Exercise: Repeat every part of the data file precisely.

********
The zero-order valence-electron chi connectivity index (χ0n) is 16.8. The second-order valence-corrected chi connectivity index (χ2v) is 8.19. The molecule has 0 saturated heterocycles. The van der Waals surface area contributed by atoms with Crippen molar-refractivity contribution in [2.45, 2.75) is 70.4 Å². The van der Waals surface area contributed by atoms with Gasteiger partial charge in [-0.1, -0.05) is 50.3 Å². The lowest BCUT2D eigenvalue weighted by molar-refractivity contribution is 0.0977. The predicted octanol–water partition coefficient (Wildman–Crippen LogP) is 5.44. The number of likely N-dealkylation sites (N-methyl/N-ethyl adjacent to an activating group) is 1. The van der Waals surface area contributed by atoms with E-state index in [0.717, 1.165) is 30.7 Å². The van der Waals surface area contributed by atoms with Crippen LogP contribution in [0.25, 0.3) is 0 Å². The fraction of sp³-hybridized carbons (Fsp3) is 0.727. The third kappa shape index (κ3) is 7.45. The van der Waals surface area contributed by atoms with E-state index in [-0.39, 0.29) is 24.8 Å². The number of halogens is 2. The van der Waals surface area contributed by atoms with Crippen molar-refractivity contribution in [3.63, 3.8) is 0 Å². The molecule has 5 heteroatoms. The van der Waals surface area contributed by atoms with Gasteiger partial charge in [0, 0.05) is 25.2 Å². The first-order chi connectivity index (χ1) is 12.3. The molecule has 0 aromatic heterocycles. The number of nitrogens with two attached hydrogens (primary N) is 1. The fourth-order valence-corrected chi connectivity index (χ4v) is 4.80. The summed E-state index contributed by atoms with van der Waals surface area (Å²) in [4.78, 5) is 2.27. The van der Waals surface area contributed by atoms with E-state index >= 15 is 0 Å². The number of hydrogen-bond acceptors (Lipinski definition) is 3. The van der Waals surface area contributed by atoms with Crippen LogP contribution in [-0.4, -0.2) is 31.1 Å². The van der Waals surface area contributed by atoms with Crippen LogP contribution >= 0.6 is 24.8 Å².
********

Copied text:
The zero-order valence-electron chi connectivity index (χ0n) is 16.8. The second-order valence-corrected chi connectivity index (χ2v) is 8.19. The molecule has 0 saturated heterocycles. The van der Waals surface area contributed by atoms with Crippen molar-refractivity contribution in [2.45, 2.75) is 70.4 Å². The van der Waals surface area contributed by atoms with Gasteiger partial charge in [-0.1, -0.05) is 50.3 Å². The lowest BCUT2D eigenvalue weighted by molar-refractivity contribution is 0.0977. The predicted octanol–water partition coefficient (Wildman–Crippen LogP) is 5.44. The number of likely N-dealkylation sites (N-methyl/N-ethyl adjacent to an activating group) is 1. The van der Waals surface area contributed by atoms with E-state index in [0.717, 1.165) is 30.7 Å². The van der Waals surface area contributed by atoms with Crippen LogP contribution in [0.25, 0.3) is 0 Å². The fraction of sp³-hybridized carbons (Fsp3) is 0.727. The third kappa shape index (κ3) is 7.45. The van der Waals surface area contributed by atoms with E-state index in [-0.39, 0.29) is 24.8 Å². The number of halogens is 2. The van der Waals surface area contributed by atoms with Crippen molar-refractivity contribution in [3.63, 3.8) is 0 Å². The molecule has 5 heteroatoms. The van der Waals surface area contributed by atoms with Gasteiger partial charge in [0, 0.05) is 25.2 Å². The first-order chi connectivity index (χ1) is 12.3. The molecule has 0 aromatic heterocycles. The number of nitrogens with two attached hydrogens (primary N) is 1. The fourth-order valence-corrected chi connectivity index (χ4v) is 4.80. The summed E-state index contributed by atoms with van der Waals surface area (Å²) in [4.78, 5) is 2.27. The van der Waals surface area contributed by atoms with E-state index >= 15 is 0 Å². The number of hydrogen-bond acceptors (Lipinski definition) is 3. The van der Waals surface area contributed by atoms with Crippen LogP contribution in [-0.4, -0.2) is 31.1 Å². The van der Waals surface area contributed by atoms with Crippen LogP contribution >= 0.6 is 24.8 Å².